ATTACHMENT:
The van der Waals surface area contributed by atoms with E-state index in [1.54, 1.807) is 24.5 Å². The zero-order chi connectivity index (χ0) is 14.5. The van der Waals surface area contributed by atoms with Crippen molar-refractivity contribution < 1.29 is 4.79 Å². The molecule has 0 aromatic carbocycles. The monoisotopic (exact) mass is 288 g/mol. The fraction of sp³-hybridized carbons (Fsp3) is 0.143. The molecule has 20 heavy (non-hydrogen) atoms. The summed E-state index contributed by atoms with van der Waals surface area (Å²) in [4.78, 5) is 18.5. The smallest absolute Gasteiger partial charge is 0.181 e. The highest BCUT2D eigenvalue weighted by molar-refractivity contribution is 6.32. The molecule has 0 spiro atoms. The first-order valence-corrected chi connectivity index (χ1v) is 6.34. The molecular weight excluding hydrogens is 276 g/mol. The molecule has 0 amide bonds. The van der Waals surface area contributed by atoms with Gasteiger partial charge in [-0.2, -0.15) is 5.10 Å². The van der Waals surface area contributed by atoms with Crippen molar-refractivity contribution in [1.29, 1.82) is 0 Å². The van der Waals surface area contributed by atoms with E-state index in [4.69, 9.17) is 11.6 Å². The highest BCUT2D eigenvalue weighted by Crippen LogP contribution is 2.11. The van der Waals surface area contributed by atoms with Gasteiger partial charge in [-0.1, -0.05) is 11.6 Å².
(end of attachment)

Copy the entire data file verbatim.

The van der Waals surface area contributed by atoms with E-state index in [1.54, 1.807) is 24.5 Å². The zero-order chi connectivity index (χ0) is 14.5. The van der Waals surface area contributed by atoms with Crippen molar-refractivity contribution < 1.29 is 4.79 Å². The molecule has 0 aromatic carbocycles. The monoisotopic (exact) mass is 288 g/mol. The fraction of sp³-hybridized carbons (Fsp3) is 0.143. The molecule has 20 heavy (non-hydrogen) atoms. The summed E-state index contributed by atoms with van der Waals surface area (Å²) in [4.78, 5) is 18.5. The smallest absolute Gasteiger partial charge is 0.181 e. The highest BCUT2D eigenvalue weighted by molar-refractivity contribution is 6.32. The molecule has 0 spiro atoms. The first-order valence-corrected chi connectivity index (χ1v) is 6.34. The molecular weight excluding hydrogens is 276 g/mol. The molecule has 0 amide bonds. The van der Waals surface area contributed by atoms with Gasteiger partial charge in [-0.2, -0.15) is 5.10 Å². The van der Waals surface area contributed by atoms with Crippen molar-refractivity contribution in [1.29, 1.82) is 0 Å². The van der Waals surface area contributed by atoms with E-state index in [4.69, 9.17) is 11.6 Å². The highest BCUT2D eigenvalue weighted by Crippen LogP contribution is 2.11. The van der Waals surface area contributed by atoms with Gasteiger partial charge in [-0.1, -0.05) is 11.6 Å².